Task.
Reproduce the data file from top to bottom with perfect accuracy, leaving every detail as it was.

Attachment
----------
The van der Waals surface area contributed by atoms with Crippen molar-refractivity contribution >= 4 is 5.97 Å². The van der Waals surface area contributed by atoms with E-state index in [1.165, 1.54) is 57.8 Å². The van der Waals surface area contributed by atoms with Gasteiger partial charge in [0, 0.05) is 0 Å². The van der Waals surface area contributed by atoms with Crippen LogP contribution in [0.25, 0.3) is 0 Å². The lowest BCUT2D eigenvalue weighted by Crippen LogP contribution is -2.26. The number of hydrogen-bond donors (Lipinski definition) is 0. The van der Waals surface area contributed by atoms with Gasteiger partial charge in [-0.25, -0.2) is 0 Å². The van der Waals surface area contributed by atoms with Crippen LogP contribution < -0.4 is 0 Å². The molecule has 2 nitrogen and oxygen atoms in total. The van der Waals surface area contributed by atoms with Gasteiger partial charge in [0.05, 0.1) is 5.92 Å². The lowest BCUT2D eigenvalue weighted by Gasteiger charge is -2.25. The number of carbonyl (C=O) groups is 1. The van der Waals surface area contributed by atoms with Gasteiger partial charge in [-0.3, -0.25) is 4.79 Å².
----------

The van der Waals surface area contributed by atoms with Crippen molar-refractivity contribution >= 4 is 5.97 Å². The van der Waals surface area contributed by atoms with E-state index in [1.165, 1.54) is 57.8 Å². The van der Waals surface area contributed by atoms with Gasteiger partial charge in [0, 0.05) is 0 Å². The van der Waals surface area contributed by atoms with Crippen LogP contribution in [0.25, 0.3) is 0 Å². The lowest BCUT2D eigenvalue weighted by Crippen LogP contribution is -2.26. The number of hydrogen-bond donors (Lipinski definition) is 0. The van der Waals surface area contributed by atoms with Gasteiger partial charge in [-0.25, -0.2) is 0 Å². The van der Waals surface area contributed by atoms with Crippen LogP contribution < -0.4 is 0 Å². The molecule has 2 nitrogen and oxygen atoms in total. The van der Waals surface area contributed by atoms with Gasteiger partial charge in [0.05, 0.1) is 5.92 Å². The lowest BCUT2D eigenvalue weighted by Gasteiger charge is -2.25. The number of carbonyl (C=O) groups is 1. The van der Waals surface area contributed by atoms with Gasteiger partial charge in [-0.3, -0.25) is 4.79 Å².